The essential building blocks of conventional magnetic recording media are so-called grains
which are two-dimensional arbitrarily-shaped magnetizable units assuming one of two possible types of polarity. In modern technologies, the writing medium is partitioned into cells, typically larger in size than the grains, thereby determining how the process of setting a value to a cell is carried out, namely, the process boils down to magnetizing all the grains within the boundaries of this cell. Recently, a novel mechanism was proposed by Wood et al. that enables to magnetize areas that are proportionate in their size to the size of grains effectively creating a different type of medium where the grain polarity is determined by the last bit written into the grain. Recording with areal densities this high introduces errors to the neighboring cells of the cell being written (“grain errors”) and motivates the construction of codes which are capable of correcting those grain errors (“grain-correcting codes”).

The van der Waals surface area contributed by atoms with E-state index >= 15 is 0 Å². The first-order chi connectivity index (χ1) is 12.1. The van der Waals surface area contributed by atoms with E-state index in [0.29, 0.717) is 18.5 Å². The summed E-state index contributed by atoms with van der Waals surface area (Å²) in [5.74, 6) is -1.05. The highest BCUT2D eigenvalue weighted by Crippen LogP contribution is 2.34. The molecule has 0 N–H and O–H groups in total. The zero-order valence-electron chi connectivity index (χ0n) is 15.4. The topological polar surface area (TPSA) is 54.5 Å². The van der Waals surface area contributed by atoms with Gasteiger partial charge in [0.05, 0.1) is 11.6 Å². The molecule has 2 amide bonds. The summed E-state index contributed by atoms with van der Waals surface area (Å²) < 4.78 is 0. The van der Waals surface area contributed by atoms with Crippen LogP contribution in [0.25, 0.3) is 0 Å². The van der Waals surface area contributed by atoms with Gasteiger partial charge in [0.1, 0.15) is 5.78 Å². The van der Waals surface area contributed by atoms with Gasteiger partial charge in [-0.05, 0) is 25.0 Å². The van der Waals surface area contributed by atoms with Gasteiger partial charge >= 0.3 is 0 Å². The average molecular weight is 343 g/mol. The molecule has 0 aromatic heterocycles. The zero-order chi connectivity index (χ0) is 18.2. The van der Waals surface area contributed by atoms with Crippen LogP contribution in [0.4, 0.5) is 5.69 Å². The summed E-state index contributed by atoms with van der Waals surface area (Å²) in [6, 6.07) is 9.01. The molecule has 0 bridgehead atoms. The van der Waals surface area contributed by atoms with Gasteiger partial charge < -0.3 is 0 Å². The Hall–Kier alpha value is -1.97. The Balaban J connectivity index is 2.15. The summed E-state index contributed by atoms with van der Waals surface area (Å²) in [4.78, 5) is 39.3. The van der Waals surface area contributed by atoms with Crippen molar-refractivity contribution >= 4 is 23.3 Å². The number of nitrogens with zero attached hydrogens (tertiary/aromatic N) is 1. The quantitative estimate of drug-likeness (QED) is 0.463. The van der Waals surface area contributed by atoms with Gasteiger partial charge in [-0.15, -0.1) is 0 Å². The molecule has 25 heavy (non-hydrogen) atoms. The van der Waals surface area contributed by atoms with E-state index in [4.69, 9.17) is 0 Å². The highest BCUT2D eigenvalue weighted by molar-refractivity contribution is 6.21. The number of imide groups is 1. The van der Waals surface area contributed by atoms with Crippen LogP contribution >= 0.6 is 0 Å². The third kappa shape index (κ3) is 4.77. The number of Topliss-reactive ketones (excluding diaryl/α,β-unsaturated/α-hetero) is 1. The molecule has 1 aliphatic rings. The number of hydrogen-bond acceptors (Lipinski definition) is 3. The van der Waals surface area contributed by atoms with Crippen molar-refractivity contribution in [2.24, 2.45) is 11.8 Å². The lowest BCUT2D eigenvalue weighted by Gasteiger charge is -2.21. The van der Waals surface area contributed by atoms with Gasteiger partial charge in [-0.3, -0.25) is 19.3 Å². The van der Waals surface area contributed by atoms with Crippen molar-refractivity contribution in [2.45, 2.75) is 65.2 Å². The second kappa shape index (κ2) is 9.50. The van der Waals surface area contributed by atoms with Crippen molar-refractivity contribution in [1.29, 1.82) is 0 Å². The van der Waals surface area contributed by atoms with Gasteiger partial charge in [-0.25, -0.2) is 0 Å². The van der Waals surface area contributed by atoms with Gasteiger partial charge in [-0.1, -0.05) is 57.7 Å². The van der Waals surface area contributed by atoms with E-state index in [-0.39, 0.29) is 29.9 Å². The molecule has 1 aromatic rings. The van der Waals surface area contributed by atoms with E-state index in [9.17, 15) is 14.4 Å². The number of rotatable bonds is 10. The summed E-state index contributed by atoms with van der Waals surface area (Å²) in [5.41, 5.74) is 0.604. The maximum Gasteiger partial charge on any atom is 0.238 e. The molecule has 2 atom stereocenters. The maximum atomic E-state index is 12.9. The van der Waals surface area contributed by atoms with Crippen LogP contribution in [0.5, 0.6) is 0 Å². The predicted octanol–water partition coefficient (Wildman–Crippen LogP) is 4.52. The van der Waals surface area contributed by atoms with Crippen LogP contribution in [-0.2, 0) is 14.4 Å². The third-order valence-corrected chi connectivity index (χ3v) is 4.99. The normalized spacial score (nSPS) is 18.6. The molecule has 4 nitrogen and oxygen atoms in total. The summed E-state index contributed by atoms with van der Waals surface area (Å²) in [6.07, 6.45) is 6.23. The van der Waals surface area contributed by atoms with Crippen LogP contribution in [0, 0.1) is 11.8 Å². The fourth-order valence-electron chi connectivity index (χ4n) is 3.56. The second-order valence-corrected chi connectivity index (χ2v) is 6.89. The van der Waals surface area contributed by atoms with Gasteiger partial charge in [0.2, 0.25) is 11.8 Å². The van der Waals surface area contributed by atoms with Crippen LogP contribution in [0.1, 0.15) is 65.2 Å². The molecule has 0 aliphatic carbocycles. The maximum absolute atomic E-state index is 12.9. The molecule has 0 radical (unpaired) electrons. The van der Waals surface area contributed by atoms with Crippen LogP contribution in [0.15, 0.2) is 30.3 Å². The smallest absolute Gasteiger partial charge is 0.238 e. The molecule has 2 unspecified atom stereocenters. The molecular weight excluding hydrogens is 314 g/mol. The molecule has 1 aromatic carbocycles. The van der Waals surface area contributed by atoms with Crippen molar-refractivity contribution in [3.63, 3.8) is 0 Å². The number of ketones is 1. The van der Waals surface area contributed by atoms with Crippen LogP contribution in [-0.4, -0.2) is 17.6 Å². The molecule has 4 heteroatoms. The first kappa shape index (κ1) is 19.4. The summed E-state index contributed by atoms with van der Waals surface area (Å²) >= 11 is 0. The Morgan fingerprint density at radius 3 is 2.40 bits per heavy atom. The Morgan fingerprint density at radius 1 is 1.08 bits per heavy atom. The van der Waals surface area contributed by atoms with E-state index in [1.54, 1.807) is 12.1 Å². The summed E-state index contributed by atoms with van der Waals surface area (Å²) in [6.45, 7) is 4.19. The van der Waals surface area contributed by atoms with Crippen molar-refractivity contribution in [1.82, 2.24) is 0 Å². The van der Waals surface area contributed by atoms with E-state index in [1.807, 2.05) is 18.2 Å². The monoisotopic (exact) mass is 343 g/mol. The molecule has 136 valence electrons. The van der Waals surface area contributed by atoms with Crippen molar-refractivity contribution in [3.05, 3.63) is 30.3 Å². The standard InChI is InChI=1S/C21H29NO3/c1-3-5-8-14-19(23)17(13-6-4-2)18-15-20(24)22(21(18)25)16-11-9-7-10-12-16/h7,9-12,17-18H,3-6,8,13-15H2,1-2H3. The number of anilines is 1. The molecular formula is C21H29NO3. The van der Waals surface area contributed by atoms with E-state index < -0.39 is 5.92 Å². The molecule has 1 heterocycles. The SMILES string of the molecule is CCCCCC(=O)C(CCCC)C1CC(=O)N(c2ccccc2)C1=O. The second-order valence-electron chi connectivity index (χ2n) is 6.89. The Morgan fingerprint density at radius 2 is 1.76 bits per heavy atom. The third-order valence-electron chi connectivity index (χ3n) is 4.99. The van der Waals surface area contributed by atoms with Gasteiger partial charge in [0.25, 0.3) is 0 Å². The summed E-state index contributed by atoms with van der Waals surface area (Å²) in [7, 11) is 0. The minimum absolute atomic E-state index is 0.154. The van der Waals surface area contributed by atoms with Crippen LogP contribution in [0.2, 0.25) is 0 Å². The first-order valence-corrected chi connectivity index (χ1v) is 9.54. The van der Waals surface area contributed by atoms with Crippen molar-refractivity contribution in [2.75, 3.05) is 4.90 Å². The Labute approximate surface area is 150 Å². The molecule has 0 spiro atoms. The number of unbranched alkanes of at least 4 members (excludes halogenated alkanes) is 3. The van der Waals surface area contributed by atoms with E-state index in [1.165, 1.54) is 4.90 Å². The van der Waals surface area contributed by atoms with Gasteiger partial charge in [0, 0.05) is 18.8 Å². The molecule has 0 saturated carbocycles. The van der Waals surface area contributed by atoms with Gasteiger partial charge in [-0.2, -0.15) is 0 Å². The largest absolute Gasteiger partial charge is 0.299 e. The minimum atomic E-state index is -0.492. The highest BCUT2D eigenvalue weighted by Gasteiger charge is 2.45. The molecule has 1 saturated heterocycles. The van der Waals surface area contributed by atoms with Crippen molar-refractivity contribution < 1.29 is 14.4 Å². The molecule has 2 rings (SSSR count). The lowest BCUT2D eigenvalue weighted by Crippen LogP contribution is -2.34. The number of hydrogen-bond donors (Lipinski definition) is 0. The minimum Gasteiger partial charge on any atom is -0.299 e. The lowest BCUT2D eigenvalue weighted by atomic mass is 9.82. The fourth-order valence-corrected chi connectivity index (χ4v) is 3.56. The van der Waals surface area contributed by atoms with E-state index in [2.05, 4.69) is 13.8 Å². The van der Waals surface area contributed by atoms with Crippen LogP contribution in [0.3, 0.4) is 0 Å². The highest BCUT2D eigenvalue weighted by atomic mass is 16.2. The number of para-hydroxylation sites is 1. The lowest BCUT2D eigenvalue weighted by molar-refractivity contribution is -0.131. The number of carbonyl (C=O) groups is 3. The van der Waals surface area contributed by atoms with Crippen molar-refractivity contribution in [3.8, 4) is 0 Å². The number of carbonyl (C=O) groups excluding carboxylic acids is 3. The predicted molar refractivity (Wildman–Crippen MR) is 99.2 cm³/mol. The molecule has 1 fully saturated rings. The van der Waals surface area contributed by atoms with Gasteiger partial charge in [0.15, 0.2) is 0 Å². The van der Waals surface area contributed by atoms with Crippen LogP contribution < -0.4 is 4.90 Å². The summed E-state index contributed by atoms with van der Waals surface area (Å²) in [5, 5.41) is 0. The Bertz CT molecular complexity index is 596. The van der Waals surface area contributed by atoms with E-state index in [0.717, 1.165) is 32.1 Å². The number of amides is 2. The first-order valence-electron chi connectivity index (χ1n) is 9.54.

In this talk, we will define a new combinatorial error model describing grain errors and present lower and upper bounds on the rates of grain-correcting codes. If time permits, we will show constructions of grain-correcting codes of length n correcting t errors for certain values of n and t and mention grain-detecting codes as well.